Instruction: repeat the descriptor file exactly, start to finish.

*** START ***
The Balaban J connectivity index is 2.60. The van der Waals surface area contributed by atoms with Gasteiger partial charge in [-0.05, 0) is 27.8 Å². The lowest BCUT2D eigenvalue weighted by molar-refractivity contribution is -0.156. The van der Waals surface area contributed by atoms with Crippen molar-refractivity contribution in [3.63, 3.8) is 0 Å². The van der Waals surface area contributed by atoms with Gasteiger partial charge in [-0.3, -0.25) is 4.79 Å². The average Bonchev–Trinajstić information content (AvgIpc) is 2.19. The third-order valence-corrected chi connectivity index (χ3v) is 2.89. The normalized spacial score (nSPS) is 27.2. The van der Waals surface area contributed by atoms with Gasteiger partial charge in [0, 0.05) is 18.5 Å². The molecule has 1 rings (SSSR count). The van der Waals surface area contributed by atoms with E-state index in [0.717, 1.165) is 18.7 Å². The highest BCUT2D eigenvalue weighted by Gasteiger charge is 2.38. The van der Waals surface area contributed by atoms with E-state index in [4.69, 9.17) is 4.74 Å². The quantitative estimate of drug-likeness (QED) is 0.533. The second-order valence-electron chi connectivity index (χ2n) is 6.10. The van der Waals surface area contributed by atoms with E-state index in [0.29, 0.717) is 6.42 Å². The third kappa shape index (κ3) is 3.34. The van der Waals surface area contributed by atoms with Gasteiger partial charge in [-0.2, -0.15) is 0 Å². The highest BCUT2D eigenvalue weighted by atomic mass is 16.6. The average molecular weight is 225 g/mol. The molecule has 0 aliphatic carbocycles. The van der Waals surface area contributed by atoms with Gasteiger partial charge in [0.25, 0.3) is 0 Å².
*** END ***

The Balaban J connectivity index is 2.60. The van der Waals surface area contributed by atoms with Gasteiger partial charge in [-0.05, 0) is 27.8 Å². The lowest BCUT2D eigenvalue weighted by molar-refractivity contribution is -0.156. The van der Waals surface area contributed by atoms with Crippen molar-refractivity contribution in [3.63, 3.8) is 0 Å². The van der Waals surface area contributed by atoms with Gasteiger partial charge in [-0.3, -0.25) is 4.79 Å². The average Bonchev–Trinajstić information content (AvgIpc) is 2.19. The third-order valence-corrected chi connectivity index (χ3v) is 2.89. The normalized spacial score (nSPS) is 27.2. The van der Waals surface area contributed by atoms with Gasteiger partial charge in [0, 0.05) is 18.5 Å². The molecule has 1 rings (SSSR count). The van der Waals surface area contributed by atoms with E-state index in [0.717, 1.165) is 18.7 Å². The highest BCUT2D eigenvalue weighted by Gasteiger charge is 2.38. The van der Waals surface area contributed by atoms with E-state index in [4.69, 9.17) is 4.74 Å². The quantitative estimate of drug-likeness (QED) is 0.533. The second-order valence-electron chi connectivity index (χ2n) is 6.10. The van der Waals surface area contributed by atoms with E-state index in [0.29, 0.717) is 6.42 Å². The third kappa shape index (κ3) is 3.34. The van der Waals surface area contributed by atoms with Gasteiger partial charge in [-0.2, -0.15) is 0 Å². The highest BCUT2D eigenvalue weighted by atomic mass is 16.6. The average molecular weight is 225 g/mol. The molecule has 0 aliphatic carbocycles. The van der Waals surface area contributed by atoms with Gasteiger partial charge in [0.25, 0.3) is 0 Å².